The Raspberry Pi isn’t exactly a speed demon. The $35 computer has a 700 MHz ARM11 processor which is enough for basic computing tasks, and HD video playback. But in order to keep the price low and the mini PC accessible, the Raspberry Pi foundation used a chipset that’s a few years old and not as capable as most newer ARM-based processors.

But engineers at the University of Southampton figured if you take enough of the low power PCs and set them up to work together, you could build a cost-effective, energy-efficient supercomputer.

So that’s what they did.

Raspberry Pi SuperComputer

They took 64 Raspberry Pi devices, outfitted each one with a 16GB SD card for a total of 1TB Of storage, and built a custom case to house the computers using Legos.

Once all the systems are powered up and connected via a local network, the trick is to configure software that lets you run operating systems across multiple nodes so that you can use all those extra Raspberry Pi computers to improve overall performance.

You can find out how the engineers did that by checking out the software installation steps (PDF link).

Or you can just look at more pretty pictures of the finished project in action, starring Professor Simon Cox and his 6-year-old son and Lego expert, James Cox.

via OStatic

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14 replies on “Engineers build a Raspberry Pi supercomputer out of 64 mini PCs”

  1. This was the inspiration for some us to build a 70 node cluster. We did it successfully and it was awesome. We have compiled a list of common errors: This can help many others to find and solve issues related to the mini-supercomputer

  2. The network speed would be the biggest impediment to the speed of the system.

  3. Hi,

    I have been trying hard to find out how this contraption actually compares to a normal PC.

    Even on Prof. Cox’s page, the photos of the racked up PIs are there but no photos of how it stacks up with the rest of the available options such as Laptop,Desktop etc running a similar application such as Writer, Calc etc.

    Wonder if anyone could care to throw some light on this aspect of bench marking with other alternatives.

    Or is that I have missed the plot. Its only a proof of concept that it can be built and run but there aren’t enough applications to compare.

    Please advise..


  4. Could this be used to host a virtualization server, perhaps running any desired OS, such as Ubuntu or even Windows? I’d enjoy doing this more if I knew that I could present a VDI environment to my household…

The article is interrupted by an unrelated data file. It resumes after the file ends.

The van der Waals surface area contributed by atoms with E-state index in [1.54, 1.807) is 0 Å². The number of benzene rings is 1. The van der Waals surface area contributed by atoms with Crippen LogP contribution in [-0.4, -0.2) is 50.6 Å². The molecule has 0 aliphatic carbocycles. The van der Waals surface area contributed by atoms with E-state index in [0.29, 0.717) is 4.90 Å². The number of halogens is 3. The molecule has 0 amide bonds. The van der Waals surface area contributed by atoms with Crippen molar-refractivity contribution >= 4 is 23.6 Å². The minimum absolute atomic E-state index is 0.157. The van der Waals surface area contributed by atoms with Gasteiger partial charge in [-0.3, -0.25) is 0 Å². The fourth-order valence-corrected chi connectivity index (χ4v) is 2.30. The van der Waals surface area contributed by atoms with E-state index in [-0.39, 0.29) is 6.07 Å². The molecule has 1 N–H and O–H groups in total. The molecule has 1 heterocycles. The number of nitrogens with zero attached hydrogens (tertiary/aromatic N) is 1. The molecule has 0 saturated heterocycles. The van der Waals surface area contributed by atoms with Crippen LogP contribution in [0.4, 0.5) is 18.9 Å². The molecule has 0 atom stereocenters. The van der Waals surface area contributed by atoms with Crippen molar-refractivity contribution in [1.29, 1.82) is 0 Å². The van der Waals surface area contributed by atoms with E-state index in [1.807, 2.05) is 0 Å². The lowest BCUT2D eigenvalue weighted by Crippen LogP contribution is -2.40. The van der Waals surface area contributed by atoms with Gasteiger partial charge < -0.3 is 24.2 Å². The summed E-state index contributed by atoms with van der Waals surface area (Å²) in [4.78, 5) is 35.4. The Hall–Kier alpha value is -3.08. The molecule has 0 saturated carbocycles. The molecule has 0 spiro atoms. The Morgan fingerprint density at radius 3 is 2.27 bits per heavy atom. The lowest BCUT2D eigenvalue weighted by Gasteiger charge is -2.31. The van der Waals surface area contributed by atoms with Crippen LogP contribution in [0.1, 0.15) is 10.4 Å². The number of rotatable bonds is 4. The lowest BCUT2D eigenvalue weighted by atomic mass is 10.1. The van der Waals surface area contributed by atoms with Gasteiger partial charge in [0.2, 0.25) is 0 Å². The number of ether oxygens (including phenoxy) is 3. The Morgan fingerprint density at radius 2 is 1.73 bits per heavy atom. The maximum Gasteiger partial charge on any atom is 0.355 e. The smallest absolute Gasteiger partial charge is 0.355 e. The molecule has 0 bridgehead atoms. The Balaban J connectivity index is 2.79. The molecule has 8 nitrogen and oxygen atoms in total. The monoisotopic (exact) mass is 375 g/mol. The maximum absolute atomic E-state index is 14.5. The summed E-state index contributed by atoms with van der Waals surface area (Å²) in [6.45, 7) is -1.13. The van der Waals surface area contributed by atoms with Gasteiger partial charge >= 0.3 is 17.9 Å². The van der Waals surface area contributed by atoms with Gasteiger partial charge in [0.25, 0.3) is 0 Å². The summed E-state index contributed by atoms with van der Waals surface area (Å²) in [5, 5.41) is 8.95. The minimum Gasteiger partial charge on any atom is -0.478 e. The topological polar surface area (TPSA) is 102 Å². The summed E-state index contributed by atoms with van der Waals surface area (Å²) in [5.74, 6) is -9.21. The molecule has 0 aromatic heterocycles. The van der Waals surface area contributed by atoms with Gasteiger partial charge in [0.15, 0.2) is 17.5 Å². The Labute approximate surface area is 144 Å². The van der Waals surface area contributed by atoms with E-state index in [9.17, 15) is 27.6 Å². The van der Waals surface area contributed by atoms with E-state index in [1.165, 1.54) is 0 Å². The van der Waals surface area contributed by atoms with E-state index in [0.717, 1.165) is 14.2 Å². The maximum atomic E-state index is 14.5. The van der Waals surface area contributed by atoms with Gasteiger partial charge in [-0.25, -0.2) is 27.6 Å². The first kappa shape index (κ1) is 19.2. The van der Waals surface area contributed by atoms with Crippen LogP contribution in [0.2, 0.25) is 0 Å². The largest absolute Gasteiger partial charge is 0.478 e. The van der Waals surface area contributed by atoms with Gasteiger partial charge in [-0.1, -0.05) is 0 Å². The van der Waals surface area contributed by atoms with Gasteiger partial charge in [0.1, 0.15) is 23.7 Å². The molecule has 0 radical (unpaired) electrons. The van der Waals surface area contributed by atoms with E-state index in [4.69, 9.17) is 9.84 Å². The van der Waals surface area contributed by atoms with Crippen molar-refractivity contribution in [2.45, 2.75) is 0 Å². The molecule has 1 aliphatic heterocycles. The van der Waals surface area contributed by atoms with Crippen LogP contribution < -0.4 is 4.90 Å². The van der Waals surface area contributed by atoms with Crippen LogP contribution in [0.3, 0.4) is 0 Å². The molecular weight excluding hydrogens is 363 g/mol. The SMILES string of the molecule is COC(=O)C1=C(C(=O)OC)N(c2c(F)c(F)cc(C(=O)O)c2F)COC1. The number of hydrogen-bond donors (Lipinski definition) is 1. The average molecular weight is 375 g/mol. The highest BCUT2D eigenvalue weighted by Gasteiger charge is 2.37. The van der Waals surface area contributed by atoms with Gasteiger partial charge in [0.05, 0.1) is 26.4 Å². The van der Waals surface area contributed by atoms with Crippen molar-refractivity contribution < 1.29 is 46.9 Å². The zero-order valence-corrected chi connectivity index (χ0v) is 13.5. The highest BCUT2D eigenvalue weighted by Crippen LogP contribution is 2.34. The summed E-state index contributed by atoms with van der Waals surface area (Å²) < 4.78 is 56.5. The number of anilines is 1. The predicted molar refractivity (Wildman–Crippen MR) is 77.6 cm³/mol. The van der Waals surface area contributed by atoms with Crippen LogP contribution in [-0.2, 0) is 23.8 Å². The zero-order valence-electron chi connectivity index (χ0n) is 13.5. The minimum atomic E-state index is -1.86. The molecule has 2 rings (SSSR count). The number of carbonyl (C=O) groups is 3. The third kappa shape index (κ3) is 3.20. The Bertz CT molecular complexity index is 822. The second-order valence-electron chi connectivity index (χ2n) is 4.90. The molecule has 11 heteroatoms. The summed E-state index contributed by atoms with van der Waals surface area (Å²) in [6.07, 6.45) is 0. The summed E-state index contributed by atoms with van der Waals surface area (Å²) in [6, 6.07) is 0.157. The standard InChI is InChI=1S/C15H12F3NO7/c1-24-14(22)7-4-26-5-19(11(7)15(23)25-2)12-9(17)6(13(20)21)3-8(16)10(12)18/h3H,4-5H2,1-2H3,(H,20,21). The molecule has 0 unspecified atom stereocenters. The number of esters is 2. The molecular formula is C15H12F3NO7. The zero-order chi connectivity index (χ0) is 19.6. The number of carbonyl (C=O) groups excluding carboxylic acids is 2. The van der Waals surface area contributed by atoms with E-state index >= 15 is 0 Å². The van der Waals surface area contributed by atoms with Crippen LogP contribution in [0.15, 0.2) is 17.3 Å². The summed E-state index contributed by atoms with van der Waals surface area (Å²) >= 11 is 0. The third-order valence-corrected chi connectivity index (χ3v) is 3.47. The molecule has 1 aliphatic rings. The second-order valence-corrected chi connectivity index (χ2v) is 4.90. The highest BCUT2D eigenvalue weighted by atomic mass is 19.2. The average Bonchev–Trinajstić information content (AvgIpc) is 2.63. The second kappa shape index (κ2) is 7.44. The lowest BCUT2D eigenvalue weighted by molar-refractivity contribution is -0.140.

5. OK, great, but just how “super” is this supercomputer? How does it compare to my $1.000 i7 desktop when it comes to processing power? I could find nothing on their website or the press release that gives any indication of that.

    1. Processing power?
      Doing very simple maths would give you an estimated 44.8ghz. Of course theres factors that would make it a fair bit slower than that, but certainly more than an i7.

  6. Heh, i think Charbax has a video from a Ubuntu convention where one presenter talks about Ubuntu on Beagleboards. He basically built something similar to do program compile and packaging for ARMv7 and found himself with a custom power supply he claims could potentially do welding if shorted.

  7. Since Allowinner A10 SoC’s are so damn cheap, I wonder how long it’ll take before someone makes a backplane & a whole stacks of CPU cards based on it.
    The A10 has a few features that makes it more attractive than a RPi, including built-in S-ata support and support for up-to 1GB of ram.

  8. Very cool. Maybe it’ll spark an “arms-race” as others have a go…

    I do have to wonder, though, what the definition of “supercomputer” has become in the light of calling this setup a supercomputer. I couldn’t see any performance figures, but I’d be highly skeptical if it was more than a small fraction of a real present-day supercomputer performance.

    If I decide to hook up a thousand 6502 processors in the same way, I still won’t have a supercomputer on my hands.

    1. While i agree that cluster would be more appropriate, these days all supercomputers are clusters in one way or another.

  9. Very cool. And that Lego rack is fabulous!

    BTW, NOW I know why there’s such a lack of pi’s around. Wait, wait, wait.

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